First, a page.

Attorney General Patrick Morrisey Outlines Legal Objections To EPA’s Proposed Rule For Existing Power Plants

Updated 5 years ago From a News Release by WV Attorney General Patrick Morrisey
CHARLESTON — Attorney General Patrick Morrisey  sent a detailed letter to the Environmental Protection Agency outlining numerous and very specific legal objections to its plan to regulate carbon dioxide emissions for existing power plants. Morrisey describes the plan as legally flawed and urges the EPA to immediately withdraw its proposal.

In the letter, Morrisey explained that the EPA admitted the proposed rule violates the “literal” terms of the Clean Air Act. The EPA attempted to justify this violation of the Clean Air Act by asserting that a clerical error Congress made when amending the Act in 1990 rendered the Act unclear, thereby permitting the agency to regulate. As Morrisey explained in the letter, “[i]t is simply unconscionable for EPA to go forward with this massive and costly regulation based entirely upon what it has admitted to be a clerical ‘drafting error.’”
The Clean Air Act explicitly prohibits EPA from regulating existing power plants under one section of the Act, namely Section 111(d), when it already decided to regulate those power plants under a different section. The EPA previously issued regulations under Section 112, which it estimates will cost power plants more than $9 billion dollars per year in order to comply.  As Morrisey explained in his letter, the law does not permit double regulation of these power plants.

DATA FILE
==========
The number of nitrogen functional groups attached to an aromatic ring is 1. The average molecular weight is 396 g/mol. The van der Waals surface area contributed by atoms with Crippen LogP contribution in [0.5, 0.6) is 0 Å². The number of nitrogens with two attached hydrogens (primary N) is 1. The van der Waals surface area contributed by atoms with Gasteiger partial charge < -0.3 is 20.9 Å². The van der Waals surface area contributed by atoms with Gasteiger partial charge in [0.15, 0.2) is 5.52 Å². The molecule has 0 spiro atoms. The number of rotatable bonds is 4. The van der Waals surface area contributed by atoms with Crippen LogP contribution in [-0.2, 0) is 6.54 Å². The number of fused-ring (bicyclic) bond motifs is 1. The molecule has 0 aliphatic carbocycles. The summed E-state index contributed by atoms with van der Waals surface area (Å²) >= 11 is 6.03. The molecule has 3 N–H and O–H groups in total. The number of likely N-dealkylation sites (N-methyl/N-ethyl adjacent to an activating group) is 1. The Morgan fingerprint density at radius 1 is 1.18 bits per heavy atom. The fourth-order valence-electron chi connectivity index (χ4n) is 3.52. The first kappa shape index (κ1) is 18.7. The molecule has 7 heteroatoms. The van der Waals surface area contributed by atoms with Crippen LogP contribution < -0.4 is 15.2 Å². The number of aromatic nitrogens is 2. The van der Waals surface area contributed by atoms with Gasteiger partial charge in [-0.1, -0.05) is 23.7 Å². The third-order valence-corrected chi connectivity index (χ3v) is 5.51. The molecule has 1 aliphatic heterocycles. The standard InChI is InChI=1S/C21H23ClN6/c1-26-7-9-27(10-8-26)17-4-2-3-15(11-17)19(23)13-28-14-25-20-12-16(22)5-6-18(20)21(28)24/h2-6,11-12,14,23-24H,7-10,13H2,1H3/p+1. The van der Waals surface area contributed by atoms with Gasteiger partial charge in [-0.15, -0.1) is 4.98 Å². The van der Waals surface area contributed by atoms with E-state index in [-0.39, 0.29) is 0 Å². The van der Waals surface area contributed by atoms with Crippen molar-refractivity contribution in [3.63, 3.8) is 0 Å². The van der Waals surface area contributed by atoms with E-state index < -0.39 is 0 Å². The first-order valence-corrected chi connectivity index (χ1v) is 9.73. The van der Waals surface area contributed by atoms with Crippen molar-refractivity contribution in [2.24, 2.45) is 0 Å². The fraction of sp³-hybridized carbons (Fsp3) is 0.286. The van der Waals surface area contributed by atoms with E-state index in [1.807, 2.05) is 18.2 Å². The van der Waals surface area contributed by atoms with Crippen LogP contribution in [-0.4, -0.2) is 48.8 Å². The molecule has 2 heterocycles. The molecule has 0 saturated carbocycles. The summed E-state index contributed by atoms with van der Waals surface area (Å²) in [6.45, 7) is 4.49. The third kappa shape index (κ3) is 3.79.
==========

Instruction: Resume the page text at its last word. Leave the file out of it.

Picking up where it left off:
“The EPA based its regulations upon what it admits is a clerical error, which does not even appear in the Clean Air Act,” Attorney General Morrisey said. “The proposed rule is yet another example of the President’s disregard for the rule of law. If the issue of climate change is to be addressed, it should be addressed by Congress. Yet, in its zeal to achieve what the President considers to be a ‘legacy issue,’ the EPA has ignored this most basic principle and has clearly violated the Clean Air Act.”
“Our Office is happy to assist the EPA in helping to achieve responsible environmental protection that does not destroy the livelihoods of thousands of West Virginians, and that comports with the rule of law,” Morrisey said. “But what the EPA cannot do is blatantly violate the law in order to achieve its policy goals. That is exactly what the agency is attempting to do here.”
To read a copy of the letter, go to
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